As indicated by White’s description of each cluster, the book’s theme concerning the emergence of history in constitutional decision making on the Supreme Court does not carry the reader through a logical progression of topics. One might argue that White, to some degree, succumbed to the pitfall of organizing the book according to a broad theme that is relevant to each chapter but does not adequately connect the chapters closely together. Indeed, White implicitly admits as much by organizing the chapters into distinctive topical clusters. However, the distinctiveness and degree of disconnection between the clusters, especially between the second group and the other two, do not ultimately diminish the importance and value of the book. White is a scholar with impressive knowledge and insight about jurisprudential history, and he has provided a valuable service to the community of constitutional scholars and other interested readers by making his recent work accessible in a single volume.
The first collection of essays will be of great interest to those who teach constitutional law. The three substantive chapters, entitled respectively “The Arrival of History in Constitutional Scholarship,” “The Constitutional Journey of MARBURY v. MADISON,” and “Historicizing Judicial Scrutiny,” provide valuable insights about the development and application of theories of constitutional interpretation. The first chapter is especially strong in tracing the development of influences on constitutional theory, analyzing the advocacy of originalism that emerged in the 1980s, and explaining history’s emerging influence as the countermajoritarian difficulty no longer served as the defining feature of constitutional debates. The second chapter provides an especially cogent analysis of the development, definition, and use of judicial review from the time of MARBURY through the twentieth-century.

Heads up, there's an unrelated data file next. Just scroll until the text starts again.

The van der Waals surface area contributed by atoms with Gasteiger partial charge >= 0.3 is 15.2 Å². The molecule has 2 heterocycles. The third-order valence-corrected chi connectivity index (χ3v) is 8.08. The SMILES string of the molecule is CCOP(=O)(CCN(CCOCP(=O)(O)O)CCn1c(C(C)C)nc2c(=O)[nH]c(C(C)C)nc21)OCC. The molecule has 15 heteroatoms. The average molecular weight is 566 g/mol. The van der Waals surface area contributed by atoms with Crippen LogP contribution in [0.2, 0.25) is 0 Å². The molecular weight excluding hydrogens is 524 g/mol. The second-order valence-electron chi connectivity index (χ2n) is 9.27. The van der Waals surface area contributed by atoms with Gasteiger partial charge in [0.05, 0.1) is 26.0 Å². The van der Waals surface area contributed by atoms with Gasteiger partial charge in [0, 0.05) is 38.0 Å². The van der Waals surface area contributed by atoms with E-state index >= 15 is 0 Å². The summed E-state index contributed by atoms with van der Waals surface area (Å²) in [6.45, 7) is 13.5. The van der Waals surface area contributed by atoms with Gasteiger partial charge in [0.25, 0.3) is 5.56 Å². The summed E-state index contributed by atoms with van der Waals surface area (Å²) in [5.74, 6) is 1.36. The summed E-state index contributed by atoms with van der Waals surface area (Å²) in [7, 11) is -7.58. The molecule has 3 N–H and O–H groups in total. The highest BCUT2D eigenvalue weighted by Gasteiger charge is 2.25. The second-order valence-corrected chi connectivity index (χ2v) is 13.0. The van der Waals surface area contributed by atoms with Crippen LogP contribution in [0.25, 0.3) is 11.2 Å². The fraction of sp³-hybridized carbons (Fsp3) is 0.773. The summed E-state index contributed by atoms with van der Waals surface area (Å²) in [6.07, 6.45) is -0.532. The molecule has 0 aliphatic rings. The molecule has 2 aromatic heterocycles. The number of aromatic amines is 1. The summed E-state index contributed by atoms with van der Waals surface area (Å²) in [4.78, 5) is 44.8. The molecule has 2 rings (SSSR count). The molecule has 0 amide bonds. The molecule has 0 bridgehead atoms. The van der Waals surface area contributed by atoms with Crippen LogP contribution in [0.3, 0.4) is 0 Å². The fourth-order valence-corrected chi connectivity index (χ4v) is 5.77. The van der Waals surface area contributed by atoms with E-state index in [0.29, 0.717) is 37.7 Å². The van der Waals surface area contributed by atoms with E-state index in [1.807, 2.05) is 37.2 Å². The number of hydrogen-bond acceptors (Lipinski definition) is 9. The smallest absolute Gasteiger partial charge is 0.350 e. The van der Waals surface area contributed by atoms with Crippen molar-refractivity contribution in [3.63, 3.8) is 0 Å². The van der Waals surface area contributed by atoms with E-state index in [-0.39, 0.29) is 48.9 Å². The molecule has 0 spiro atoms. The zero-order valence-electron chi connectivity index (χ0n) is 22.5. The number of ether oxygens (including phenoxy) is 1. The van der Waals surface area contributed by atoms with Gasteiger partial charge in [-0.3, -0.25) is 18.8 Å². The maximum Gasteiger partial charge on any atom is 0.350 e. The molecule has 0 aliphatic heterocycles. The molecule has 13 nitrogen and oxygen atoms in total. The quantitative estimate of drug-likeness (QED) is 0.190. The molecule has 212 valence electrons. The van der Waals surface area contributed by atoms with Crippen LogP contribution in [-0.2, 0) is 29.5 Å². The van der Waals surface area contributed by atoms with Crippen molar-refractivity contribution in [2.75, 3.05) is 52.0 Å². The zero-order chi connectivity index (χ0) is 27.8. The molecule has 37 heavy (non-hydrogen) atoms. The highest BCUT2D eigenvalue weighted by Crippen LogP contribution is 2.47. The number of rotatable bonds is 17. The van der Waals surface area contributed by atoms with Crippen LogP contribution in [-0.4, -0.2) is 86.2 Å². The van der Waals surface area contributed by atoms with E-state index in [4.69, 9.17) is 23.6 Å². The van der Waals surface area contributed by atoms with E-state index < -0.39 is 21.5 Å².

As in the book’s other clusters, the material in these chapters helps to inform the reader’s understanding of the others in the specific cluster, but the chapters are sufficiently freestanding that interested readers could gain [*479] significant benefits by selectively reading individual essays of greatest topical interest to them. In particular, those readers with significant background knowledge about Supreme Court history and constitutional law need not read all of the chapters in order.
For teachers of constitutional law, the relative narrowness of the second collection of chapters may make this cluster less useful. Those who devote significant attention to presidential power and foreign relations under the Constitution will, however, find it especially valuable. The three substantive chapters in this cluster are entitled, respectively, “The Transformation of the Constitutional Regime of Foreign Relations: The Old Regime Under Stress,” “The Triumph of Executive Discretion in the Constitutional Regime of Foreign Relations,” and “A Customary International Law of Torts.” As a legal historian, White traces the historical influences over the development of law for each topic. However, this group seems less closely connected to the book’s announced overarching theme of the emergence of history in the Supreme Court’s interpretations of the Constitution. When reading the book’s introduction, I had hoped that the second cluster might delve into the contemporary Scalia-versus-Kennedy debate about the citing of foreign legal authorities in the Supreme Court’s opinions, but White’s chapters focus specifically on the areas of foreign relations and tort law.